“It was a Monday night around 5 a.m. ... Before we went out the door, we knew we were going to work,” said Firefighter Michael A. Czech, of the Jan 27, 2009 incident where he was instrumental in rescuing three people.
Czech, of FDNY Ladder 142, was among those recently selected by Firehouse Magazine for the 2009 Heroism Awards for his actions.
His crew was first-due for the three-story, multiple-unit dwelling. Fire was venting out the back, heavy smoke was venting out the front and they knew there were possibly people trapped. Czech was in the O.V. position (outside vent.)
“I started making my way to the rear when someone grabbed me and said they saw kids in the third floor window,” he said.
Czech assisted Firefighter Ed Rissland, who was acting as chauffeur, in setting up the tower ladder and they rode the bucket to the window. As they forced through child guard gates they heard a radio transmission that the heavy fire from the rear was moving toward the front of the second floor, and a second handline was needed. By now, fire was venting from the windows directly below the bucket, and they knew they had little time.
Both entered the building. “It was dumb luck I was on the side of the bucket to go first into the window,” Czech said. They encountered black smoke and high heat, but Czech had gone less than five feet before he found a six-year-old boy on a bed. On a bed across room they found a 10-year-old boy, and brought them back to the window. Czech handed them to Rissland in the bucket and continued searching.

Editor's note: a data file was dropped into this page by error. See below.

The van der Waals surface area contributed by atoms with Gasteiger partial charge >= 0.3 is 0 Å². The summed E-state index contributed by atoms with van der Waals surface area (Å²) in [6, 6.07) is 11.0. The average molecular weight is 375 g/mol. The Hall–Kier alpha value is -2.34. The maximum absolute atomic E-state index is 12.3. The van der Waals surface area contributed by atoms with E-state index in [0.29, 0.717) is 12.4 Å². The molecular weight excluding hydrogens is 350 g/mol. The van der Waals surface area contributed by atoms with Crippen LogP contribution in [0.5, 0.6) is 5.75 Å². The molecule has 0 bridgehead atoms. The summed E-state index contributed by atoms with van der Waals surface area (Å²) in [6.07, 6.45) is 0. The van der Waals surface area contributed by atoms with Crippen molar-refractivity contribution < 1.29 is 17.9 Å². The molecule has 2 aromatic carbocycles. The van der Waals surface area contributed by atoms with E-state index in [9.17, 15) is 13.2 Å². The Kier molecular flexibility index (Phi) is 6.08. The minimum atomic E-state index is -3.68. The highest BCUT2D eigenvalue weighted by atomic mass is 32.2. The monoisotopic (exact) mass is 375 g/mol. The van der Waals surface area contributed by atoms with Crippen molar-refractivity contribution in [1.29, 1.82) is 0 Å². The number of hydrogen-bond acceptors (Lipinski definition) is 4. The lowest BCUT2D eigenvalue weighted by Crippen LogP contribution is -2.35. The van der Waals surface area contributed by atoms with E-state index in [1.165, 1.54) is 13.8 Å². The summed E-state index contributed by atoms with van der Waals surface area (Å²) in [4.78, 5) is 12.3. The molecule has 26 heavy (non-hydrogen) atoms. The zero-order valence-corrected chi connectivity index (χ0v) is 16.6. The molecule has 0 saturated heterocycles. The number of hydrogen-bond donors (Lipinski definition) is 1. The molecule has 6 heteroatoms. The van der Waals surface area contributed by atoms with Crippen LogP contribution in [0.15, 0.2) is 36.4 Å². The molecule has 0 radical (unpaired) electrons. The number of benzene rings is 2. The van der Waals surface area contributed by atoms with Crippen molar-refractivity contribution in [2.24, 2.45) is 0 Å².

Next Czech found the mother in the hallway outside the bedroom, dragged her to the window, and the two got her into the bucket. Czech said they initially thought the small mother was another child. “She had closed the door to the bedroom – if she hadn’t done that, I don’t know if they would be here,” he said.
Rissland took the three apparently lifeless victims down and then rejoined Czech to keep searching, as by this time conditions had started to improve.
They head the next day that the kids were ok, and heard the day after that the mother was ok.
Czech said he’d never been directly involved in a rescue like this before, although he has been on jobs where victims were too far gone to be saved.
“I didn’t think they were going to make it either,” he said. “I’m never going to forget it.”
Czech stressed that everyone responding that night played a role in the successful outcome.
“Without everybody that was working that night, it might not have happened the way it did,” he said. “The cards fell in place that night.”